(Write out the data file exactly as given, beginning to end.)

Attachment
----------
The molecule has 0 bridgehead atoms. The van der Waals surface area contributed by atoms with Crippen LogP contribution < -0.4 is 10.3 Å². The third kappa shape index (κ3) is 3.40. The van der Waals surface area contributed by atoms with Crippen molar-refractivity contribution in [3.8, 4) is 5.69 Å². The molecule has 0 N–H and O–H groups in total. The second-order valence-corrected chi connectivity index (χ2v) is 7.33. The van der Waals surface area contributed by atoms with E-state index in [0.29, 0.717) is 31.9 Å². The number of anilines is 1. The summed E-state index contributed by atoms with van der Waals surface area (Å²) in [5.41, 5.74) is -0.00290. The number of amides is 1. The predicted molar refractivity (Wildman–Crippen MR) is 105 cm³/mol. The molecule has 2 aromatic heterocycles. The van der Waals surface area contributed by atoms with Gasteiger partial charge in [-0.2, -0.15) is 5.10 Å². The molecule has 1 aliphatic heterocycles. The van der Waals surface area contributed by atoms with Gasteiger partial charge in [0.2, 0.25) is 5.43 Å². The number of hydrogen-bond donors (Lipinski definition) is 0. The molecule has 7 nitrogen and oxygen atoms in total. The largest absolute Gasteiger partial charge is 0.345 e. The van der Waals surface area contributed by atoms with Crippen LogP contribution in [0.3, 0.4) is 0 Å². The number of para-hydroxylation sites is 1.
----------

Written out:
The molecule has 0 bridgehead atoms. The van der Waals surface area contributed by atoms with Crippen LogP contribution < -0.4 is 10.3 Å². The third kappa shape index (κ3) is 3.40. The van der Waals surface area contributed by atoms with Crippen molar-refractivity contribution in [3.8, 4) is 5.69 Å². The molecule has 0 N–H and O–H groups in total. The second-order valence-corrected chi connectivity index (χ2v) is 7.33. The van der Waals surface area contributed by atoms with E-state index in [0.29, 0.717) is 31.9 Å². The number of anilines is 1. The summed E-state index contributed by atoms with van der Waals surface area (Å²) in [5.41, 5.74) is -0.00290. The number of amides is 1. The predicted molar refractivity (Wildman–Crippen MR) is 105 cm³/mol. The molecule has 2 aromatic heterocycles. The van der Waals surface area contributed by atoms with Gasteiger partial charge in [-0.2, -0.15) is 5.10 Å². The molecule has 1 aliphatic heterocycles. The van der Waals surface area contributed by atoms with Gasteiger partial charge in [0.2, 0.25) is 5.43 Å². The number of hydrogen-bond donors (Lipinski definition) is 0. The molecule has 7 nitrogen and oxygen atoms in total. The largest absolute Gasteiger partial charge is 0.345 e. The van der Waals surface area contributed by atoms with Crippen LogP contribution in [0.3, 0.4) is 0 Å². The number of para-hydroxylation sites is 1.